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Blunted affect is the scientific term describing a lack of emotional reactivity on the part of an individual. The precise boundary between the generally positive personality trait "serious" and the generally pathological "blunted affect" is impossible to describe precisely because it is culture specific and relies on subjective values. For example, the Japanese are often described as "unemotional" (even to the point of "blunted in affect") by Americans, and so the same individual may be considered to display a blunted affect in one culture and be merely "serious" or "unemotional" in another. See culture-specific syndrome.

Victims of post-traumatic stress syndrome are often said to display blunted affect. Veterans of intense combat have been described as having the thousand-yard stare (or thousand-yard gaze). Some of these veterans clearly suffer from a grave disorder commonly known as shell shock and may suffer from recurring nightmares or otherwise experience psychological distress. Others have developed less emotional reactivity as an arguably natural reaction to stress. Those displaying on this end of the spectrum may self-report dissociation but no psychological distress per se. At least one analyst of military basic training has described one primary goal of said training to be inducing this state of being, considered desirable for maintaining calm and rational decision-making capability during combat situations.[How to reference and link to summary or text]

Blunted affect should not be confused with anhedonia although the two share some characteristics. Anhedonia is the decrease or cessation of all feelings of pleasure (which thus affects enjoyment, happiness, fun, interest, and satisfaction). In the case of anhedonia, emotions relating to pleasure will not be expressed as much or at all because they are literally not experienced or are decreased. A person with anhedonia may be unable to laugh or smile, for example. Conversation will not be pleasurably stimulating for a person with extreme anhedonia, and thus that person may not be as responsive to conversation or its emotional subject matter. Both blunted affect and anhedonia are considered negative symptoms of schizophrenia, meaning that they are indicative of a lack of something. Other negative symptoms of schizophrenia include: alogia, lack of concentration, social withdrawal (sometimes called social anhedonia), etc. People with depression also sometimes experience anhedonia and it is a major component of the diagnosis for clinical depression.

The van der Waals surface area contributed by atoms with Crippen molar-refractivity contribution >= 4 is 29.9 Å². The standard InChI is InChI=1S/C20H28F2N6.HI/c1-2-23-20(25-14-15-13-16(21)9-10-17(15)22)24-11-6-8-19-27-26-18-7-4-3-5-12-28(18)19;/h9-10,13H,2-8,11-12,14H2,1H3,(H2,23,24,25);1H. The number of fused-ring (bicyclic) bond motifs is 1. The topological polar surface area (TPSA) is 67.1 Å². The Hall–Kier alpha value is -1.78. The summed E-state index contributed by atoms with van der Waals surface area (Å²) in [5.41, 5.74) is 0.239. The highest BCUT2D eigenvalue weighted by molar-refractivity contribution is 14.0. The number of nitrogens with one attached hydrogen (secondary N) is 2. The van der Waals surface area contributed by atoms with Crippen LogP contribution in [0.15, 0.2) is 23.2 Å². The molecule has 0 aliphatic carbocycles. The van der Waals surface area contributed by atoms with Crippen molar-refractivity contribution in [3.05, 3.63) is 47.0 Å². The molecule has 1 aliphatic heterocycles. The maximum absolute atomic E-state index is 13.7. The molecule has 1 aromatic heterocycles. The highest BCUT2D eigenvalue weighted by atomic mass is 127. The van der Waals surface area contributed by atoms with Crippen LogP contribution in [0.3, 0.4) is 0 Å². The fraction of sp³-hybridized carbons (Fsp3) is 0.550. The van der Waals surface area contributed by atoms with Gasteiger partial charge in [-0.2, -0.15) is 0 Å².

One final consideration worth noting is that adults generally display less affection than children. This suggests blunting one's affect may be a normal part of maturation.

Affective flattening[]

Affective flattening is a general category which includes diminishment of, or absence of, emotional expressiveness. It is sometimes inappropriately equated with blunted or restricted affect. "Blunted" is affect that is present but only with minimal degrees of emotions evident. "Restriction" is a holding back or as in alexithymia. "Restricted" is not as severe as in flattened or blunted affect.

Constricted affect is an affect type that represents mild reduction in the range and intensity of emotional expression. If the client is consistently euphoric and all intensity is congruent but are unaffected by content, this would be still considered constricted to a euphoric affect.

Labile affect refers to the pathological expression of laughter, crying, or smiling. It is also known as "Pseudobulbar Affect", "Emotional Lability", "Pathological Laughter and Crying", or, historically, "Emotional Incontinence". An individual may find themselves laughing uncontrollably at something that is only moderately funny, being unable to stop themselves for several minutes.

Qualities describing the affective response include:

  • concordance (expressed emotion seems to fit what patient is saying, doing) appropriateness, responsiveness (expressed emotion sensibly follows from the precipitating stimuli)
  • full range (normal variation of emotions during exam)
  • restricted, constricted range (limited variability of emotion during exam)
  • stable (normal movement between emotions)
  • labile (type or intensity shifts suddenly, rapidly)
  • blunted (few emotions expressed, low intensity)
  • flat (affect is even less intense than blunted; patient may appear inanimate) exaggerated intensity

Affect and low-functioning schizophrenia[]

Patients with schizophrenia have long been recognized as showing "flat or inappropriate affect, with splitting of feelings from events...feelings seem flat instead of being in contact with what is going on".[1] One study of flat affect in schizophrenia found that "flat affect was more common in men, and was associated with worse current quality of life" as well as having "an adverse effect on course of illness".[2]